The commitment of companies to governance differs across types of indices. There are two types of indices: listing tiers (Brazil’s Novo Mercado and Italy’s STAR) and those in which companies meet a rating threshold. Since adherence of companies to mandatory rules in listing tiers is binding, the “tier” option leads to a higher level of commitment from the constituent companies.

Evaluation and monitoring of the constituent companies and transparency of the index are critical for the index’s credibility. Stock exchanges that have not set up a listing tier tend to outsource the evaluation process to mitigate conflicts of interest with client companies. In most cases, stock exchanges pay for the evaluation to ensure an independent rating process. Most of the stock exchanges disclose index criteria and methodology, but generally, access to this information is a challenge. Rating results are rarely disclosed, mainly because of the companies’ reluctance to have their rating reports published. Exclusion from indices occurs primarily during annual reviews and is rarely due to a failure to meet governance criteria. This pattern suggests that stock exchanges are reluctant to exclude companies for governance considerations because of the associated reputational risks.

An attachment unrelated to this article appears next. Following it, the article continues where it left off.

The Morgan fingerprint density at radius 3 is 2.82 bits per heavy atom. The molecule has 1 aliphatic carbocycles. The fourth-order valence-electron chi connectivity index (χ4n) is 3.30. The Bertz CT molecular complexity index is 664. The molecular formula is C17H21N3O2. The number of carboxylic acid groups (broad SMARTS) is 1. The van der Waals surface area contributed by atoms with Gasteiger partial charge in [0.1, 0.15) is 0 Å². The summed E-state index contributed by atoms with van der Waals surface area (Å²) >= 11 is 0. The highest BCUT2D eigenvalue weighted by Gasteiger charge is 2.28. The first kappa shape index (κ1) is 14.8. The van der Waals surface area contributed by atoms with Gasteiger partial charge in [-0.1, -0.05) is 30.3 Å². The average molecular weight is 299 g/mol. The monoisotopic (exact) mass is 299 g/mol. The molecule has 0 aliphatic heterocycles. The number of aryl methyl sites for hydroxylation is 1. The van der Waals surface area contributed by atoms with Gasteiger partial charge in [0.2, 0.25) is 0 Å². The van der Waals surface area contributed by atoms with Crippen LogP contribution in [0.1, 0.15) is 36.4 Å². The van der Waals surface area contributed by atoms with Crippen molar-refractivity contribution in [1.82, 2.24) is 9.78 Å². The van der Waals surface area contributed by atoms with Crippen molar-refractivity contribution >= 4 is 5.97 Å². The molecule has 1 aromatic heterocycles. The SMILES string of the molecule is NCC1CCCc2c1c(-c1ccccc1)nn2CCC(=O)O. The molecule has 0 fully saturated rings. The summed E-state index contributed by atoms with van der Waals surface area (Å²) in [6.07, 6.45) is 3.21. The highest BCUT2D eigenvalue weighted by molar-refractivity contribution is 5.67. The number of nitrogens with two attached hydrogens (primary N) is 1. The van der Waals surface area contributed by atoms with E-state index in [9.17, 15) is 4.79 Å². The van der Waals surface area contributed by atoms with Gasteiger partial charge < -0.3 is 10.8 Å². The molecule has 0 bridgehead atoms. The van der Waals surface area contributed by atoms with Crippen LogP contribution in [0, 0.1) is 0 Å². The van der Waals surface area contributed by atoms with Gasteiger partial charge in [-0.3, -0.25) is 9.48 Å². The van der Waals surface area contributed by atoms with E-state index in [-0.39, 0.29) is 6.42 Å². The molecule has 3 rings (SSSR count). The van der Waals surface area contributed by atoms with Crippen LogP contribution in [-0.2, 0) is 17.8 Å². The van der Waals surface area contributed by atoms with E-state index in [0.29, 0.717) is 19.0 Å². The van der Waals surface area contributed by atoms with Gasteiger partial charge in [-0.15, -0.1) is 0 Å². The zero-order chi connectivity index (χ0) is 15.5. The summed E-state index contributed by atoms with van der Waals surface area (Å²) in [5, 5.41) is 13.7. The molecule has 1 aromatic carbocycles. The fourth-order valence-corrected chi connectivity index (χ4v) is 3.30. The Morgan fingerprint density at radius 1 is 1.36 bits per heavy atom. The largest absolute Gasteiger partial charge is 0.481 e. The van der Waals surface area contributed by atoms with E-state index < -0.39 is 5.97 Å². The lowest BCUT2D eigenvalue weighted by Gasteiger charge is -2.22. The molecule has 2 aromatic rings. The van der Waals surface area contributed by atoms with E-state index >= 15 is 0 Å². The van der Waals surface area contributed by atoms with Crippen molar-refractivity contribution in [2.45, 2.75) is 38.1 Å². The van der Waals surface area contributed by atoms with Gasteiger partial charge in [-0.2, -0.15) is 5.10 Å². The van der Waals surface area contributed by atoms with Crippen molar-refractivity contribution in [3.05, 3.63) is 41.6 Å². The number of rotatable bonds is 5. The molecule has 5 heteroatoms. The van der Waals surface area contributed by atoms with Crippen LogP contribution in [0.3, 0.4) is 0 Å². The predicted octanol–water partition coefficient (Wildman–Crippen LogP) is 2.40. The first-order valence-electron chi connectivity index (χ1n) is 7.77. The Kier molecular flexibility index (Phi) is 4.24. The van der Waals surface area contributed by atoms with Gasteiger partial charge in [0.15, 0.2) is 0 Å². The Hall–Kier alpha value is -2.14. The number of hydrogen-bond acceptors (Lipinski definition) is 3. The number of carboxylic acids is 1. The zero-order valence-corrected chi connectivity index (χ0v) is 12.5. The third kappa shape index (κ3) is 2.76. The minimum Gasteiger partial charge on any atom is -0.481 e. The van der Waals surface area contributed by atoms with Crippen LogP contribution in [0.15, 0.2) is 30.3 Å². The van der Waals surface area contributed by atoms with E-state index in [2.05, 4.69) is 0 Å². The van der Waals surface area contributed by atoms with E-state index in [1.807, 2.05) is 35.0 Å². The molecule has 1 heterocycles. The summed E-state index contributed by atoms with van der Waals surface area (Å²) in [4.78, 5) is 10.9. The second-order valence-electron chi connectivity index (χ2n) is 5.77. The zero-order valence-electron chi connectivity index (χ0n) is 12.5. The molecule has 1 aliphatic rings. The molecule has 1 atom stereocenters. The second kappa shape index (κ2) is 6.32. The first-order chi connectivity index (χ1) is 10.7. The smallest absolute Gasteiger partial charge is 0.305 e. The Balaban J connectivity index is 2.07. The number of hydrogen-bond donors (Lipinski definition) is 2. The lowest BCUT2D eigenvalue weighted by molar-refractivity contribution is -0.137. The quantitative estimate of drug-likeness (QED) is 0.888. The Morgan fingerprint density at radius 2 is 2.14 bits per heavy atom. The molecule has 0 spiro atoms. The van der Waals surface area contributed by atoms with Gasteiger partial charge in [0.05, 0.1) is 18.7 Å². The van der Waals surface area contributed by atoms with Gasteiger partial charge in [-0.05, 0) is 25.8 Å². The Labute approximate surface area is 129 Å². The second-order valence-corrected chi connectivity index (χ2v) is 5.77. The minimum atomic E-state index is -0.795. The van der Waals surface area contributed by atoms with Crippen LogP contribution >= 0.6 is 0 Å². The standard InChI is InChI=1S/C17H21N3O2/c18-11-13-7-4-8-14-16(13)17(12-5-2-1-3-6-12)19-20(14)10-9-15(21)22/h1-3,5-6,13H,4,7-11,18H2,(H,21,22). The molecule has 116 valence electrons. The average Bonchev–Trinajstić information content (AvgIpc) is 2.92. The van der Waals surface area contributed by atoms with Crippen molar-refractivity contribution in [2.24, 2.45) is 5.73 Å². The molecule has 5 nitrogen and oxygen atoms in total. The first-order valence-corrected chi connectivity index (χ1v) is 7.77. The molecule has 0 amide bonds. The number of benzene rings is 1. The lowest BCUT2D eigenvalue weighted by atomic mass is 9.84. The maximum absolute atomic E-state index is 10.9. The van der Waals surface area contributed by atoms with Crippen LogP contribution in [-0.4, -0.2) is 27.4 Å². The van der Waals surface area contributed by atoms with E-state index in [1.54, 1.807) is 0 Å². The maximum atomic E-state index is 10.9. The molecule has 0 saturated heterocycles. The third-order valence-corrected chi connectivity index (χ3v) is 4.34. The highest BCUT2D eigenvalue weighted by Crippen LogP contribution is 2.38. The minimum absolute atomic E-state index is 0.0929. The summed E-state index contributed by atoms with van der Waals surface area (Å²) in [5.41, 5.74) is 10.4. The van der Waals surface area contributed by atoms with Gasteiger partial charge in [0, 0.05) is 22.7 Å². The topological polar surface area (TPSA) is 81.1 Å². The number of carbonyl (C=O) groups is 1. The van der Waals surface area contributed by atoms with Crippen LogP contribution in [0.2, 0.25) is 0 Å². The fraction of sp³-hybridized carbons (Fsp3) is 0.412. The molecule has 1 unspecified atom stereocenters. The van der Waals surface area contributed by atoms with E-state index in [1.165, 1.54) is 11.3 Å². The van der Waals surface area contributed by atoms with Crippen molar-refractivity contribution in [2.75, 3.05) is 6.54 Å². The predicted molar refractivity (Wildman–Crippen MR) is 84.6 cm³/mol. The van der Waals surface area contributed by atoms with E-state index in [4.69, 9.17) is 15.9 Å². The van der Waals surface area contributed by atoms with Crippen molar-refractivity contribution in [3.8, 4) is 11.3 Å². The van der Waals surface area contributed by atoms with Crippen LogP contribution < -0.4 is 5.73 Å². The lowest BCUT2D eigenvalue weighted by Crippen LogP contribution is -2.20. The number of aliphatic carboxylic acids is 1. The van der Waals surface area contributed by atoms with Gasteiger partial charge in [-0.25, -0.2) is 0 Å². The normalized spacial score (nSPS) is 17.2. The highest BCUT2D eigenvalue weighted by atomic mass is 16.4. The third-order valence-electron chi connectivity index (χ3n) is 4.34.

For investors, CGI can close an important gap. While most investors today recognize the importance of corporate governance in their investment decisions, many are facing difficulties in gathering related information, especially so in emerging markets. CGIs can bridge the information gap and become useful investment tools if setup right. However, given the qualitative nature of CGIs, investors need to be careful to properly understand the building blocks and the related vetting methodology an index is based on as information and expectation asymmetry may pose unforeseen risks.

Growth and performance of the indices in our study show a mixed picture. The indices have been growing in number of constituents but struggle to beat the main market indices. As can be seen in the table above, most of the indices studied have shown strong growth often in only a few years, underlining their attractiveness and their potential to influence corporate behavior. However, in terms of performance, almost all indices studied merely track the main benchmark index of their markets, which mainly reflects the large overlap in constituents between the main index and the CG and ESG indices. It also shows the lack of depth in most of the capital markets in the indices of the study, where few blue chip companies move the market. These blue chips are also natural constituents of CGIs since they usually tend to adopt good governance practices. Brazil’s BM&FBOVESPA CG Index and the newly launched Mexican IPC Sustentable are the only CGIs that have significantly outperformed the market over a period of time since their launch. The lack of differentiation in performance also explains the slow development of investment products such as exchange-trade funds tailored to the indices.

The full World Bank/IFC study can be accessed here.